This step would have been easier with a bandsaw or some other slick tool, but I did things the hard way.
I used a utility knife to cut the rough size I needed, and then marked around the wooden base on the foam.
Again, I used the utility knife to cut a half decent circle around the marks on the foam.
Here's were it gets a little dicey. I used an angle grinder with a diamond wheel on it to cut the recess out for the wood to go into. This wouldn't have to be done if you used actual seat filling, but this made it easier to hide the wood.
After the wood fits nicely into the foam I used spray adhesive to attach them to each other. Make sure to spray both surfaces and let them get tacky.
Note: always turn the can upside down and spray until the can sprays clean. This will help keep the nozzle unclogged.
I then flipped the seat cushion over and started to do some shaping again with the angle grinder.
The angle grinder sounds a lot more dangerous to use than what it was in actuality, but if you have another way to do it, I recommend trying that first.
Step 7: Upholstering
This portion is probably the most visually "ugly" part because the material would not stretch. The best I could do was make a wrinkle and staple it. My skills here are not very good, but all I really wanted was a functional stool that was a bit of a conversation piece.
Step 1 - Cut material to rough size
Step 2 - Cut corners off the material so you don't have so much to deal with.
Step 3 - Start by pulling material snug and tacking it with a staple. Less is more at this point.
Step 4 - Pull opposite side tight and tack.
Step 5 - Pull and tack remaining 2 sides.
Step 6 - Start a few degrees away from where you stapled, grab some material, pull, fold, and staple. Repeat all the way around the stool. Try to keep as many folds hidden from view as you can. (I wasn't able to accomplish this very well) or at least keep the folds uniform.
Step 8: Attaching Cushion to Frame
My flexplate had 6 small holes that worked well for attaching. I used (6) inch thick screws to put it all together. I should have used washers to make things simpler, but I didn't have any at the time. This has since been resolved.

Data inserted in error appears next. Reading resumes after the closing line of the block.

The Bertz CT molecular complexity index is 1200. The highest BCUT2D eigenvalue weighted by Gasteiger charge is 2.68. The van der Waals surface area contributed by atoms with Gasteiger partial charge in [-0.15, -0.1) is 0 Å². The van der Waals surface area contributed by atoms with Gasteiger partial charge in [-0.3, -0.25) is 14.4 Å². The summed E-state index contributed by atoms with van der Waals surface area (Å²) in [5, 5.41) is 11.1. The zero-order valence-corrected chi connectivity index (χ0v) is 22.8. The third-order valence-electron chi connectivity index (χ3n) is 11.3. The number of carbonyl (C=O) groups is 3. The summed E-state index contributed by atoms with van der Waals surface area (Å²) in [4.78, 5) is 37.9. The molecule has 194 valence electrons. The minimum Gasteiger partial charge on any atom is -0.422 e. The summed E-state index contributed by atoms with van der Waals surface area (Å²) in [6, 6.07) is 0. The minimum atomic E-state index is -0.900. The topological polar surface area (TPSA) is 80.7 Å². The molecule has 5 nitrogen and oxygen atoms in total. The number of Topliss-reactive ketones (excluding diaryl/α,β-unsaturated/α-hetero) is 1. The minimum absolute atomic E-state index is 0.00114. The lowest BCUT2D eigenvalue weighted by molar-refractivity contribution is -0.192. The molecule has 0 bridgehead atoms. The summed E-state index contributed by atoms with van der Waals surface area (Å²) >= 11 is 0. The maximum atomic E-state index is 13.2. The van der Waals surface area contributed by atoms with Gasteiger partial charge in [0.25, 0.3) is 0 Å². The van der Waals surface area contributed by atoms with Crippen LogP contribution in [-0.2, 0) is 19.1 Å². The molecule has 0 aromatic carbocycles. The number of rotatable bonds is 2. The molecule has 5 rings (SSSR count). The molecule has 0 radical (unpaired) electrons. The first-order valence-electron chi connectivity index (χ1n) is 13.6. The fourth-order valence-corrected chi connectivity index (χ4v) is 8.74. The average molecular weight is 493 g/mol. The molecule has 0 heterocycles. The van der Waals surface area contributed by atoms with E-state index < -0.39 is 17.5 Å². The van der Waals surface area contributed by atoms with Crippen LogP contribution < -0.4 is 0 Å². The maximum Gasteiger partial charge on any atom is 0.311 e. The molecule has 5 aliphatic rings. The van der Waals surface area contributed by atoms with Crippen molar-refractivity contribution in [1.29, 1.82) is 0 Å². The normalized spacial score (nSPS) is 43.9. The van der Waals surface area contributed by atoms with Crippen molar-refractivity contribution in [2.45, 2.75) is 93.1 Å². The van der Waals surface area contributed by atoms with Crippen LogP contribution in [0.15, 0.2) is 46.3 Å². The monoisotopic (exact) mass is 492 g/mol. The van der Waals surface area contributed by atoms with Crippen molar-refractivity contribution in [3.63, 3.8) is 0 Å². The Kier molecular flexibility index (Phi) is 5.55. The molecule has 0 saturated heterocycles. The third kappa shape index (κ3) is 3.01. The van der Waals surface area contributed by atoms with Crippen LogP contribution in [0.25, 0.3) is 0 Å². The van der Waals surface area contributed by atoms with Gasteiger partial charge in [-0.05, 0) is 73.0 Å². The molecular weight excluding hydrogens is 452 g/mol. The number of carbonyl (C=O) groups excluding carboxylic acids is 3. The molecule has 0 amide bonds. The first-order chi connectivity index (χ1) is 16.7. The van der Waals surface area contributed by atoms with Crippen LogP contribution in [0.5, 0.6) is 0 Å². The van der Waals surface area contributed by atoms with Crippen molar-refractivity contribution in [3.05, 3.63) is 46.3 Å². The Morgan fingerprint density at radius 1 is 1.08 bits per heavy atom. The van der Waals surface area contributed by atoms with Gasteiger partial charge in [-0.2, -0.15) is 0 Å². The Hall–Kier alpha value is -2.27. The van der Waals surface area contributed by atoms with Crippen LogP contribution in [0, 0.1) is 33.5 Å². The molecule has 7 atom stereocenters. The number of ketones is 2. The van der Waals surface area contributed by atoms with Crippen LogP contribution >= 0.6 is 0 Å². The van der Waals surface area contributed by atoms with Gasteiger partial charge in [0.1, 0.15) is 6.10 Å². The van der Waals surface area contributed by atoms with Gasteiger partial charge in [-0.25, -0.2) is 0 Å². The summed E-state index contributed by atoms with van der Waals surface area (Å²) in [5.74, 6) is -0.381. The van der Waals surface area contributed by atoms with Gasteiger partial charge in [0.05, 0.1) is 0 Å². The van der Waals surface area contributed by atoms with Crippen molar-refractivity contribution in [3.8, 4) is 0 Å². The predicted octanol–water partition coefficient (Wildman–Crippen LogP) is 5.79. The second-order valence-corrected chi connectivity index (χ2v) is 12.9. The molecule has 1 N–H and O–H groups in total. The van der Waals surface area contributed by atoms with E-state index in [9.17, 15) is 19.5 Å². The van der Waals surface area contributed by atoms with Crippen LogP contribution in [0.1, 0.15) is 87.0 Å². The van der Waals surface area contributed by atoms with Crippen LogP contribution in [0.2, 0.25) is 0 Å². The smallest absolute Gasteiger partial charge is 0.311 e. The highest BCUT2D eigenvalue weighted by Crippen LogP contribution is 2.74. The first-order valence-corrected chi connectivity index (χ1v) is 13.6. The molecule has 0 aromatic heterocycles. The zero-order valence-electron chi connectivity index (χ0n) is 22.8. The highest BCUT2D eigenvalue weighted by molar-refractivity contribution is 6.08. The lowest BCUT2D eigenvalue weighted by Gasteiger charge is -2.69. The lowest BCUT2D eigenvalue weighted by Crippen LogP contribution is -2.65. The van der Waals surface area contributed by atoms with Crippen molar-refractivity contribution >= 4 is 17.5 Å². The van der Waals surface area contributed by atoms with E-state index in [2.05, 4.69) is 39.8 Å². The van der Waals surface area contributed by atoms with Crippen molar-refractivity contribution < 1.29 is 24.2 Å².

Make sure you get the cushion centered, and have a buddy hold it in place while you run the screws in.
As you can see from the finished picture, it is just a bit tall perhaps. I am 6'1 as a reference. I am very comfortable on it, but shorter people not so much. a V6 crankshaft would probably be more ideal for most. A footrest and backrest could be added, but would be a little more advanced.
I hope you enjoyed this Instructable, as it is my first (of many I imagine, I'm addicted to this dang site)
Please give me some constructive feedback so I can improve for next time.
We have a be nice policy.
Please be positive and constructive.
I suppose, this is the first time you did something like this. First: Don't use more material than you need, say shorten the allowances. This is essential when working with rounds, no matter if it's tailoring, saddlering, polstering or whatever considering fabrics. And cut it round. Tack one side, pull the fabric over to the other side and tack a second time, then pull to the sides, one another and tack. If you're experienced in polstering, you can now go on and close from one tack to another, otherwise go for the middle again. Always pull and tack. Be sure to set the tacks quite near the edge (because the farer away from the edge, the more material, the more unwanted folds). Probably you will have to reset some staples as the tension gets distributed to a growing number of staples. When you're done with tacking, cut away extending fabric to some milimeters far from the staples (enough to not rip): this will even the folds.